Every year, said Fellowship of Christian Athletes board chairman Paul Songer, at least one student says the Bible he's just been given is the only Bible he's ever had.
With that in mind, and a heritage of placing Bibles in the hands of students, athletes and coaches, the Lookout Mountain chapter of the FCA is seeking funds to give out 2,000 FCA Bibles this fall.
"Each individual office in their vision planning for the upcoming school year," said chapter director Greg Spradlin, "will estimate how many [Bibles] they'll distribute through specific presentations and anonymously."
From 2 to 10 p.m. Friday, the North Georgia chapter will be soliciting funds for the books at an event called Bibles for the Battlefield at the Chick-fil-A restaurant on Battlefield Parkway in Fort Oglethorpe.
"Kids are in a battle every day -- with the media, with technology," Songer said. "It's amazing the peer pressure they're under, the temptations they're under.
"We need to put the sword in their hand. The sword is the Word. It will give them the strength to overcome a lot of these temptations."
Songer said the FCA and the restaurant have been in discussion for three months on details for the event.
It's not tied to any of the recent controversy on the restaurant owner's stance on gay marriage, he said.
Songer said the local chapter annually gives 1,000 to 1,500 Bibles to area students, athletes and coaches.
"This year, we're stepping out in faith," he said. "We're trying to improve the quality of ministry in the four counties," Catoosa, Chattooga, Dade and Walker, served by the chapter. "We're putting [the Bibles] in as many hands as we can."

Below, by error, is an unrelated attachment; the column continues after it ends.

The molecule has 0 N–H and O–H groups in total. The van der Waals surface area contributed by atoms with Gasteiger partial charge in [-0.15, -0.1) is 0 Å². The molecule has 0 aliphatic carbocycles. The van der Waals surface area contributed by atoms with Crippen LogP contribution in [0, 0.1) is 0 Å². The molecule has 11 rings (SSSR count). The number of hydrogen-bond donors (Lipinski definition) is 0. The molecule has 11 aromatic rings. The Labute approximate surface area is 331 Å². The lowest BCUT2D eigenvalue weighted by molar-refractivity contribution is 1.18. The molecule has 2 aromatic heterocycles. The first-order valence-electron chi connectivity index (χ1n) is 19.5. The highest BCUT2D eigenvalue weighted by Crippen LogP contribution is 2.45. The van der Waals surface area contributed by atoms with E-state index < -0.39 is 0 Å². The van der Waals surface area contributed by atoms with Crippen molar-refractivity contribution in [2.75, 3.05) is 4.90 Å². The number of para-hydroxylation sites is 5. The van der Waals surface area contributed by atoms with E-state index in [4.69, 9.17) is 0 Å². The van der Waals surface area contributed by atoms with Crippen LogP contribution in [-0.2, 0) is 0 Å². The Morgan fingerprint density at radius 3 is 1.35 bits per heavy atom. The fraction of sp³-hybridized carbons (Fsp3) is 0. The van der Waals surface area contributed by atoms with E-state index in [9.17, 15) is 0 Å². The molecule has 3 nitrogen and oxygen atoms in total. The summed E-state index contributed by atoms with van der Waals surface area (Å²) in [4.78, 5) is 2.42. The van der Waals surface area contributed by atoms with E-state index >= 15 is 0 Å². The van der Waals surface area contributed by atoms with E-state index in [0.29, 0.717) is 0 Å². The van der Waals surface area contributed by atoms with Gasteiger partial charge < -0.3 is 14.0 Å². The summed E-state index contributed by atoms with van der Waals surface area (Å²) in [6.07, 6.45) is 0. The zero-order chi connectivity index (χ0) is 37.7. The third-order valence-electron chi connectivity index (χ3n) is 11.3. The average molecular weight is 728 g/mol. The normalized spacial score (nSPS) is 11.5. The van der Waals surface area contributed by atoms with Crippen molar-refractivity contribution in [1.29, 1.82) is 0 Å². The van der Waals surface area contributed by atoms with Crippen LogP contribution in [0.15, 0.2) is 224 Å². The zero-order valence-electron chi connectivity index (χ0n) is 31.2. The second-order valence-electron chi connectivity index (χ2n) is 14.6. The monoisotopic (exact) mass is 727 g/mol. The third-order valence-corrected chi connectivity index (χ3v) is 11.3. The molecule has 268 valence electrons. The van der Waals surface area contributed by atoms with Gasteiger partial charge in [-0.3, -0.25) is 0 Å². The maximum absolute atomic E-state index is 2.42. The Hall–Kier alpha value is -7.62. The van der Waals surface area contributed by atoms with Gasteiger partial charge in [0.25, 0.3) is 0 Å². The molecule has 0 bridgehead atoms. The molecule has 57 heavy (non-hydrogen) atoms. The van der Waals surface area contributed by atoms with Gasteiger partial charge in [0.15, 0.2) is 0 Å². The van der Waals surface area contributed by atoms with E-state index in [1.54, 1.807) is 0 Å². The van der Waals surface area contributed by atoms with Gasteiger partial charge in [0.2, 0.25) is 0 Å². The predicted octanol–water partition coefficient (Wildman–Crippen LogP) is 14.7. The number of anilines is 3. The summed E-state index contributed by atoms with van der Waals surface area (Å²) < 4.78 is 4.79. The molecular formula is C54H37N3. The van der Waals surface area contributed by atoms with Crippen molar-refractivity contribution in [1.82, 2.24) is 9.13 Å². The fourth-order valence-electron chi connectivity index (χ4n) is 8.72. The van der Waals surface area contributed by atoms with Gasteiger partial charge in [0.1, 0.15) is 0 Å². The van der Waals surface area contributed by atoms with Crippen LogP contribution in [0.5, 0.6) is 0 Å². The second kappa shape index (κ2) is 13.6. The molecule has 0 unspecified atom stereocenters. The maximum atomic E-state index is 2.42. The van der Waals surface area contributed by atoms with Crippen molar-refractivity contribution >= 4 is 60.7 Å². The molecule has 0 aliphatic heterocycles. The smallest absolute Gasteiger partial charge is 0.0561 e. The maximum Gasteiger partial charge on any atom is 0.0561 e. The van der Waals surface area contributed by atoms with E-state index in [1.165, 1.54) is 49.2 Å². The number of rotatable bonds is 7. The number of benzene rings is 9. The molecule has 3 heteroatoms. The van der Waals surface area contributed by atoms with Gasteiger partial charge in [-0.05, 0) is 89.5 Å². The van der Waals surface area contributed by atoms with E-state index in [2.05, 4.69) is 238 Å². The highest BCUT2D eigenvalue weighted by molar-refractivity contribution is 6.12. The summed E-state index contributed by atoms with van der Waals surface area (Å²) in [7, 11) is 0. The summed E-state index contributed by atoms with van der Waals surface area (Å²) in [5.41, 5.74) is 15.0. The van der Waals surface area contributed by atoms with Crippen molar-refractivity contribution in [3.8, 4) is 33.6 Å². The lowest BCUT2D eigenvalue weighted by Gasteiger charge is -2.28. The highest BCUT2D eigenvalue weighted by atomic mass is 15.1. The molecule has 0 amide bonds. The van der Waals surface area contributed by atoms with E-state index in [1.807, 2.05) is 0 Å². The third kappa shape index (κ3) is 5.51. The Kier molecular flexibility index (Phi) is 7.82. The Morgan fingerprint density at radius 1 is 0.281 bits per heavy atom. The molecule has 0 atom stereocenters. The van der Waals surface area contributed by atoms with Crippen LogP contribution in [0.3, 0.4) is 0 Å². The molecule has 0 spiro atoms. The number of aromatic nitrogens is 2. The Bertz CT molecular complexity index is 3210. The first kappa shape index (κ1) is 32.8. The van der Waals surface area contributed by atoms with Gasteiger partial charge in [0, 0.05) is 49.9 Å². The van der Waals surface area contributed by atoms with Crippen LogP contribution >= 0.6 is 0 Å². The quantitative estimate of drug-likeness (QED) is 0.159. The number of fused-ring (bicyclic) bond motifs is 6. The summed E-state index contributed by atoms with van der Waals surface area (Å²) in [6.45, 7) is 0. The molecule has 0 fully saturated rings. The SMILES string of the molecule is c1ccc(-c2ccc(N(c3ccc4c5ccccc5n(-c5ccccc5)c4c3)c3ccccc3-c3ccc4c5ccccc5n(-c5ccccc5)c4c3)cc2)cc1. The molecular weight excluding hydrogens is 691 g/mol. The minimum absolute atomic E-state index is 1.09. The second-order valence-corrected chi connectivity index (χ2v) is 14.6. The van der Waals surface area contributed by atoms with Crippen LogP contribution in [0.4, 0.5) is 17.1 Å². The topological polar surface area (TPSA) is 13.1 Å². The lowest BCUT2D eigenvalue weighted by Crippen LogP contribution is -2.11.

Spradlin said in addition to some of the 1,800 students and athletes in FCA huddles in the 32 schools in the counties, some of the Bibles go to weekend travel team coaches, who use them for team chapels.
"There has never really been a national funding [for the Bibles,] he said. "And we make no profit from them."
Although the FCA chapter receives funds from a banquet, golf tournament and individual churches, Songer said this is a new direction for the organization.
"Locally," he said, "we've never done anything like this."
Songer said the student/athlete Bible and coach's Bible have enhancements for those specific groups. The new ones, he said, even refer to the Olympics.
He said many of the chapters are followed with questions that can be used in individual or group study. Elsewhere, there is information dealing with issues such as loss of a loved one, anxiety, peer pressure, drug abuse and alcohol abuse.
"There are things they can read and understand," he said. "They're tied to Scripture, and they'll help them get through some of those times."
Spradlin said the "absolute truth found in the Bible" helps students and athletes deal with the unknowns and gray areas in their lives.
"Within sports, you talk about players being in the trenches, being on the front lines of competition," he said. "There is a battle for our kids and youth in this generation, and we want to help them to win. There also is a battle for truth and what is truth. This supplies a resource that can help the students and coaches alike to be strong in their faith and persevere in the battles."
Radio station J103 will have a live remote at the donation drive, which is sponsored by Joyland Christian Academy.
Members of area school huddle groups also will be on hand, working to show support, commitment and involvement.
In addition, the restaurant, on its busiest night, will give 10 percent of its evening sales to FCA when customers mention "I'm with FCA" with their purchase.